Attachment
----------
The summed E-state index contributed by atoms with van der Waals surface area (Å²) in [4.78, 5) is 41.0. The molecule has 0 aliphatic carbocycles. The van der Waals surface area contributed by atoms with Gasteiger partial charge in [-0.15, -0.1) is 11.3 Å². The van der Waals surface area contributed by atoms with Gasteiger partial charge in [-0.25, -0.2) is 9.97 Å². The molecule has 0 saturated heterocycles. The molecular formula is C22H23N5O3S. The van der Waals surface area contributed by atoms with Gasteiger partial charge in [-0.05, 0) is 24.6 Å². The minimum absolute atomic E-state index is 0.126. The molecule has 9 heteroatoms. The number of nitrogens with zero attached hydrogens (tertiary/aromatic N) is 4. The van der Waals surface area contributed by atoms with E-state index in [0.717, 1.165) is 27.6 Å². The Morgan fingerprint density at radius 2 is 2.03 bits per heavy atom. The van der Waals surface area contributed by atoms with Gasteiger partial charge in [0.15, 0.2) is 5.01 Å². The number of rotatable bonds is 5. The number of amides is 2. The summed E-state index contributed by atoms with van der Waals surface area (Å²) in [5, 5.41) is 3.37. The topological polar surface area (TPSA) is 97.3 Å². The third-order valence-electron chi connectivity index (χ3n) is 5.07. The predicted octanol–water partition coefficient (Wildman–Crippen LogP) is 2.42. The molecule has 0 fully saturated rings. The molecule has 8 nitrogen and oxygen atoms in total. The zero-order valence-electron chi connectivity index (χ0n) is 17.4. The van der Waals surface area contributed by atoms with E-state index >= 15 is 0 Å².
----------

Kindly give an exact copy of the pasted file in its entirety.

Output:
The summed E-state index contributed by atoms with van der Waals surface area (Å²) in [4.78, 5) is 41.0. The molecule has 0 aliphatic carbocycles. The van der Waals surface area contributed by atoms with Gasteiger partial charge in [-0.15, -0.1) is 11.3 Å². The van der Waals surface area contributed by atoms with Gasteiger partial charge in [-0.25, -0.2) is 9.97 Å². The molecule has 0 saturated heterocycles. The molecular formula is C22H23N5O3S. The van der Waals surface area contributed by atoms with Gasteiger partial charge in [-0.05, 0) is 24.6 Å². The minimum absolute atomic E-state index is 0.126. The molecule has 9 heteroatoms. The number of nitrogens with zero attached hydrogens (tertiary/aromatic N) is 4. The van der Waals surface area contributed by atoms with E-state index in [0.717, 1.165) is 27.6 Å². The Morgan fingerprint density at radius 2 is 2.03 bits per heavy atom. The van der Waals surface area contributed by atoms with Gasteiger partial charge in [0.15, 0.2) is 5.01 Å². The number of rotatable bonds is 5. The number of amides is 2. The summed E-state index contributed by atoms with van der Waals surface area (Å²) in [5, 5.41) is 3.37. The topological polar surface area (TPSA) is 97.3 Å². The third-order valence-electron chi connectivity index (χ3n) is 5.07. The predicted octanol–water partition coefficient (Wildman–Crippen LogP) is 2.42. The molecule has 0 fully saturated rings. The molecule has 8 nitrogen and oxygen atoms in total. The zero-order valence-electron chi connectivity index (χ0n) is 17.4. The van der Waals surface area contributed by atoms with E-state index >= 15 is 0 Å².